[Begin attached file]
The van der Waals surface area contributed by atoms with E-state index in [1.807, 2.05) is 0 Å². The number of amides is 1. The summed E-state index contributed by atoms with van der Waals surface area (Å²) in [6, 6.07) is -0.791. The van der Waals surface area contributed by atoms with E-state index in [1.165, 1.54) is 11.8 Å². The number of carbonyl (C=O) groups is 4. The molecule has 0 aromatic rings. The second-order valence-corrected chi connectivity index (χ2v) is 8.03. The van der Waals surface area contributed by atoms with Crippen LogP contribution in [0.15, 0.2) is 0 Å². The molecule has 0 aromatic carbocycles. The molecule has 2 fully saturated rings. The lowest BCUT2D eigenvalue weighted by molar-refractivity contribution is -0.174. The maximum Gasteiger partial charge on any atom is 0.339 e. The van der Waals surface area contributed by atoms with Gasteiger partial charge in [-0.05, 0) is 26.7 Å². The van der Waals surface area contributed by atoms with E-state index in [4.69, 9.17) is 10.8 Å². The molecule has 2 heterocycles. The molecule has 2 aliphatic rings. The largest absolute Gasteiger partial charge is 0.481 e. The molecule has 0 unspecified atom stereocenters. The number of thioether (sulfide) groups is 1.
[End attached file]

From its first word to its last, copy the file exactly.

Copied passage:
The van der Waals surface area contributed by atoms with E-state index in [1.807, 2.05) is 0 Å². The number of amides is 1. The summed E-state index contributed by atoms with van der Waals surface area (Å²) in [6, 6.07) is -0.791. The van der Waals surface area contributed by atoms with E-state index in [1.165, 1.54) is 11.8 Å². The number of carbonyl (C=O) groups is 4. The molecule has 0 aromatic rings. The second-order valence-corrected chi connectivity index (χ2v) is 8.03. The van der Waals surface area contributed by atoms with Crippen LogP contribution in [0.15, 0.2) is 0 Å². The molecule has 0 aromatic carbocycles. The molecule has 2 fully saturated rings. The lowest BCUT2D eigenvalue weighted by molar-refractivity contribution is -0.174. The maximum Gasteiger partial charge on any atom is 0.339 e. The van der Waals surface area contributed by atoms with Gasteiger partial charge in [-0.05, 0) is 26.7 Å². The van der Waals surface area contributed by atoms with E-state index in [4.69, 9.17) is 10.8 Å². The molecule has 2 heterocycles. The molecule has 2 aliphatic rings. The largest absolute Gasteiger partial charge is 0.481 e. The molecule has 0 unspecified atom stereocenters. The number of thioether (sulfide) groups is 1.